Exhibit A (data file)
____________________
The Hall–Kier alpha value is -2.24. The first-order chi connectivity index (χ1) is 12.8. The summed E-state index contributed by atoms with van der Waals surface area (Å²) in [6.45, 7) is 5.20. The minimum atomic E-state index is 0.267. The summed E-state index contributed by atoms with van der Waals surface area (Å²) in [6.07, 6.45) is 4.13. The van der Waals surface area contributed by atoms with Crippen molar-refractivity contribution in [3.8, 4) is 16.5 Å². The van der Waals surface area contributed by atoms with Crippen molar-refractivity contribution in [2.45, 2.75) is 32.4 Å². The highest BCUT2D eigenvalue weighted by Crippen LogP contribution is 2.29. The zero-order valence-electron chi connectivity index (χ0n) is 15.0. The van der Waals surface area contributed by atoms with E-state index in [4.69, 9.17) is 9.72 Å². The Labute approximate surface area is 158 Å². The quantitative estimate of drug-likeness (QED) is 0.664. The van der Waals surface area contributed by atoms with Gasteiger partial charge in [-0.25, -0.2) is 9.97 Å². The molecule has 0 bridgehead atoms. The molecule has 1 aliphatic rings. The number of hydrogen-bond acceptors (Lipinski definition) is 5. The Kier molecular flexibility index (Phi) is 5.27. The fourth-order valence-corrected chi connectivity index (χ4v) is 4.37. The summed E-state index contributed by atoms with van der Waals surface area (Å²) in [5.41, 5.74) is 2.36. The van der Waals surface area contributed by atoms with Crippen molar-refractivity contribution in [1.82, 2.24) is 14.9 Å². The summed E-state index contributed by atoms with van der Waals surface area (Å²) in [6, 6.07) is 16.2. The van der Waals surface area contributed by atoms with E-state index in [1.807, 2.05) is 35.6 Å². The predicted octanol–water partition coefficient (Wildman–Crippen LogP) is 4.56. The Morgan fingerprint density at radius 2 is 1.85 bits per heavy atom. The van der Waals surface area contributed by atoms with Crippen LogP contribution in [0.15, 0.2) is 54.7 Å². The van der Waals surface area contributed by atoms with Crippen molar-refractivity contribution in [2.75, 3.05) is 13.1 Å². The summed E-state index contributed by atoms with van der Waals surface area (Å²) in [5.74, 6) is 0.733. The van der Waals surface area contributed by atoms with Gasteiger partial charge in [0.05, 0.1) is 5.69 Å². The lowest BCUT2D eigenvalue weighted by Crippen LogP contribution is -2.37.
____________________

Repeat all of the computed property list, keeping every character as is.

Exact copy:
The Hall–Kier alpha value is -2.24. The first-order chi connectivity index (χ1) is 12.8. The summed E-state index contributed by atoms with van der Waals surface area (Å²) in [6.45, 7) is 5.20. The minimum atomic E-state index is 0.267. The summed E-state index contributed by atoms with van der Waals surface area (Å²) in [6.07, 6.45) is 4.13. The van der Waals surface area contributed by atoms with Crippen molar-refractivity contribution in [3.8, 4) is 16.5 Å². The van der Waals surface area contributed by atoms with Crippen molar-refractivity contribution in [2.45, 2.75) is 32.4 Å². The highest BCUT2D eigenvalue weighted by Crippen LogP contribution is 2.29. The zero-order valence-electron chi connectivity index (χ0n) is 15.0. The van der Waals surface area contributed by atoms with E-state index in [4.69, 9.17) is 9.72 Å². The Labute approximate surface area is 158 Å². The quantitative estimate of drug-likeness (QED) is 0.664. The van der Waals surface area contributed by atoms with Gasteiger partial charge in [-0.25, -0.2) is 9.97 Å². The molecule has 0 bridgehead atoms. The molecule has 1 aliphatic rings. The number of hydrogen-bond acceptors (Lipinski definition) is 5. The Kier molecular flexibility index (Phi) is 5.27. The fourth-order valence-corrected chi connectivity index (χ4v) is 4.37. The summed E-state index contributed by atoms with van der Waals surface area (Å²) in [5.41, 5.74) is 2.36. The van der Waals surface area contributed by atoms with Crippen molar-refractivity contribution in [1.82, 2.24) is 14.9 Å². The summed E-state index contributed by atoms with van der Waals surface area (Å²) in [6, 6.07) is 16.2. The van der Waals surface area contributed by atoms with E-state index in [1.807, 2.05) is 35.6 Å². The predicted octanol–water partition coefficient (Wildman–Crippen LogP) is 4.56. The Morgan fingerprint density at radius 2 is 1.85 bits per heavy atom. The van der Waals surface area contributed by atoms with Crippen LogP contribution in [0.15, 0.2) is 54.7 Å². The van der Waals surface area contributed by atoms with Crippen molar-refractivity contribution in [2.75, 3.05) is 13.1 Å². The summed E-state index contributed by atoms with van der Waals surface area (Å²) in [5.74, 6) is 0.733. The van der Waals surface area contributed by atoms with Gasteiger partial charge in [0.05, 0.1) is 5.69 Å². The lowest BCUT2D eigenvalue weighted by Crippen LogP contribution is -2.37.